Scissor Flip Demo

Poking an eye out is a surefire way to lose a client, and poking your own out can ruin your day!  This is one of Philip’s most requested techniques. Here’s how you keep your shears away from the client’s face and your own, keeping them in a safe position for combing, then flip them back when your ready for cutting again.

Technique: keep the blade upright, releasing the thumb and using index finger to flip the shears and dropping onto your pinky. For the return, you can release the pinky to get the full gunslinger 360, or flip the pinky to go back the way you came. In fast motion, you can barely even see the shears move!

This session’s about what a lot of people have asked about, which is a very
optional technique, better just call the scissor flip.

We’re going to go over the flip here. This for me is a little bit more of
a comfort slash safety feature or technique. When combing the hair up, you
know, especially for all of you who like to use the longer shears, you
know, moving quick and all that stuff, you know, you’re in the salon, and
maybe, you know, you’re running a little bit late or whatever, and you’re
combing, combing away, this can potentially poke an eye out, yours or the
client’s, especially if you cut near the face, you know, doing bangs or
like some face framing layers.

I like to do what’s called a scissor flip. I know a lot of people have
been asking about it. What I do is I basically cut the hair, and I flip
the blade so that the blade is away. So no matter what, I could be combing
hair, nothing is going to poke me, the blade is well away from the client,
you’re not going to poke the client anywhere, and it’s just kind of out of
the way.

How I go about this is whatever, if I’m blunt cutting, if I’m point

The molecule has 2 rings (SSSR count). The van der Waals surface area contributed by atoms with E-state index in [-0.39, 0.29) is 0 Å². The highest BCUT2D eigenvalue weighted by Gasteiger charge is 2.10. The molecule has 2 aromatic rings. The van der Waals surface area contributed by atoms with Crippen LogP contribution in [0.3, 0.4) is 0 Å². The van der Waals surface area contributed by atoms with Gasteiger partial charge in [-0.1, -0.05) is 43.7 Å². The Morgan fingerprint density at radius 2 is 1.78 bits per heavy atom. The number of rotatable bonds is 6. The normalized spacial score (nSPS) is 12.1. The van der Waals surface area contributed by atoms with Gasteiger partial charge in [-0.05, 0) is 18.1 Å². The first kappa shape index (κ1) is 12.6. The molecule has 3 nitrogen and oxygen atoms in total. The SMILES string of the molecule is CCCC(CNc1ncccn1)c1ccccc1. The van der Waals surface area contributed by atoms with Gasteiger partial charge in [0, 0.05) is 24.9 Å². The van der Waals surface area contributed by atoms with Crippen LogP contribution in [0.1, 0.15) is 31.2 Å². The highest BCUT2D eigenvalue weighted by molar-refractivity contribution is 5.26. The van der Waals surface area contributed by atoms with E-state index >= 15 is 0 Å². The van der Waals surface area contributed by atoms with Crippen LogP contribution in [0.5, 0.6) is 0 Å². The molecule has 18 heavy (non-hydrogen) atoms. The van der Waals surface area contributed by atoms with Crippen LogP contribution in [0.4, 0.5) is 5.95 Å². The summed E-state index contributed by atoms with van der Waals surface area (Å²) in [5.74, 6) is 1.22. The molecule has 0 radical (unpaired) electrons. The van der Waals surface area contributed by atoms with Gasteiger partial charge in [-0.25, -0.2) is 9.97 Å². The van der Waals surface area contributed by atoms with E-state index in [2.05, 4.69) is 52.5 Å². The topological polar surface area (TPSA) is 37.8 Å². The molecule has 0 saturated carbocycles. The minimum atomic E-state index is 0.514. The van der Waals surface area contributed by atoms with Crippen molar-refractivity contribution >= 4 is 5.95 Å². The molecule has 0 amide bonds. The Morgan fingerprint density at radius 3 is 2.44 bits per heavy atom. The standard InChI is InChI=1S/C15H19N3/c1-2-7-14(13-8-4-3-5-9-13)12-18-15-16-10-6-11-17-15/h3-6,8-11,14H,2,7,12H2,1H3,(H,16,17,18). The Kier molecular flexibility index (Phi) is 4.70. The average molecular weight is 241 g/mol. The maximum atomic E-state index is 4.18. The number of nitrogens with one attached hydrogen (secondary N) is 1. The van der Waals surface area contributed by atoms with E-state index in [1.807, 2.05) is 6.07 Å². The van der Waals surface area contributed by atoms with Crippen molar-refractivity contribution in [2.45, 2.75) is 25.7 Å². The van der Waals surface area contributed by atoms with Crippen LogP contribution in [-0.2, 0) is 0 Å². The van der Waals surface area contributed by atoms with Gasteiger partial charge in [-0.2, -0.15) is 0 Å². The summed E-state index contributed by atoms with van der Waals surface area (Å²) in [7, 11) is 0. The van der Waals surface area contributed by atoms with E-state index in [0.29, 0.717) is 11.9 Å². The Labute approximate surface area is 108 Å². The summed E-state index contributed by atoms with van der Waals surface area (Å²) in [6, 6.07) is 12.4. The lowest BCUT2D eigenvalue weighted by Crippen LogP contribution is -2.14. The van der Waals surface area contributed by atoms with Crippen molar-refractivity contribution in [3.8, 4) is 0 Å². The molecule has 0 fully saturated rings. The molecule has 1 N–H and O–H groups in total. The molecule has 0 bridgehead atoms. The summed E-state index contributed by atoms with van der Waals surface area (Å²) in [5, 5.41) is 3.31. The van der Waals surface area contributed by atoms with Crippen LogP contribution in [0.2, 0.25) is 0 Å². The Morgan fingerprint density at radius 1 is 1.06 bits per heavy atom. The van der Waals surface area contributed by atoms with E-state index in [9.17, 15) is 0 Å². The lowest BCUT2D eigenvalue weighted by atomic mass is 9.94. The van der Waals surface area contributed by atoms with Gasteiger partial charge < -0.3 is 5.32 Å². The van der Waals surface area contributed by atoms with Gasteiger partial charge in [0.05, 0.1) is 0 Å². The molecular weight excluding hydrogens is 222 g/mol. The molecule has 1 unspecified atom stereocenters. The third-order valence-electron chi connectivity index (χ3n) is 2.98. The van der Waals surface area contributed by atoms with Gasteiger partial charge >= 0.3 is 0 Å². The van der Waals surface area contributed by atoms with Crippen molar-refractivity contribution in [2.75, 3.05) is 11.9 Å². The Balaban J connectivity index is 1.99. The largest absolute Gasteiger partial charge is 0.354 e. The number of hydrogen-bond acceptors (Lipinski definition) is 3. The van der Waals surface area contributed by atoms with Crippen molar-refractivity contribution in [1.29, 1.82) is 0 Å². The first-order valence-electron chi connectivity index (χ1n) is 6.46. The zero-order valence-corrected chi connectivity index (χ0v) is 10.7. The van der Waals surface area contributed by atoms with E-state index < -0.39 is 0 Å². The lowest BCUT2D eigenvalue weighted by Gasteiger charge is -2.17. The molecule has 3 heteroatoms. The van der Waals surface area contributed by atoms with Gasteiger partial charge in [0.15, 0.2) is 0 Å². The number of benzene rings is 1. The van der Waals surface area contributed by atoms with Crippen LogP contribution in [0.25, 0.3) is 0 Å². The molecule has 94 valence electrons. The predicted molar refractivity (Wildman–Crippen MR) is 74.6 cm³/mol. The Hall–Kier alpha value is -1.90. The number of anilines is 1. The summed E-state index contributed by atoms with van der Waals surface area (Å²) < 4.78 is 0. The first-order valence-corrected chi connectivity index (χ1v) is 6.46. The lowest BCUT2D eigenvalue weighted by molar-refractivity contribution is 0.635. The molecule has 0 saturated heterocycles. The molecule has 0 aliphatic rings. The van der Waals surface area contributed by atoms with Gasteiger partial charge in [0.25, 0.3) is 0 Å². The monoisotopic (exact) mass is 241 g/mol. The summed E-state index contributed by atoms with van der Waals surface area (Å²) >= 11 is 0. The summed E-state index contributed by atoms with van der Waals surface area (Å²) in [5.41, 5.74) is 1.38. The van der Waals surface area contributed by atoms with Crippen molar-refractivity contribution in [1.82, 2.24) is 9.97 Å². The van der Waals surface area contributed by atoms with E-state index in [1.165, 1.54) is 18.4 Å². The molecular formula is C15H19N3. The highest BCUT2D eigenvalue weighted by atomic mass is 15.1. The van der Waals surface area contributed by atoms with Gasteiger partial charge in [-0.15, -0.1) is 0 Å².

cutting, I then release my thumb out, okay, so I’ll do this in real time,
this is how I do it, here, and just like that. Slow motion, basically what
I’m doing is I cut, and I release the thumb out, I use my index finger, I
give the scissor a little bit of a push, and then it naturally will fall
into my pinky. The shears up, release the thumb, let it drop into your
pinky. Just make sure that the pinky is out, because if not, you’re going
to go all the way around and potentially drop out, and we all know what
happens when you drop your shears, not a good thing, okay?

So again, to practice, have the blade upright, drop it into your pinky, and
then depending on the positioning, if you need to give a little push with
that index finger, that helps, just like that, here, boom.

But then the return, this is the important part too. So you’re going to go
back to cutting, and then you want to return it. So you can either flick
the wrist back to force the shear back up into position, like that, so it’d
be the opposite, just like that, or you can go all the way around this way,
which I would just release the pinky, and let it swing back up, that’s up
to you, either way, or you could do a full all the way around.

Okay, so with the scissor flip, it’s good way to keep the blade away from
yourself and the client. So after I’m done cutting, let’s say I’m doing
some point cutting, point cut it, flip the scissor away, and so then when
I’m combing, or I’m combing the next section, I’m not combing the section
and potentially poking myself, or when combing around the client’s face,
you know, having the blade so close to her face, I flip the scissor, and no
matter what I do, the blades are safely away from everybody, just like
that. I’ll show it to you in fast motion, real time.

  • Brent Rohe

    This looks awesome!

    • Brent Rohe

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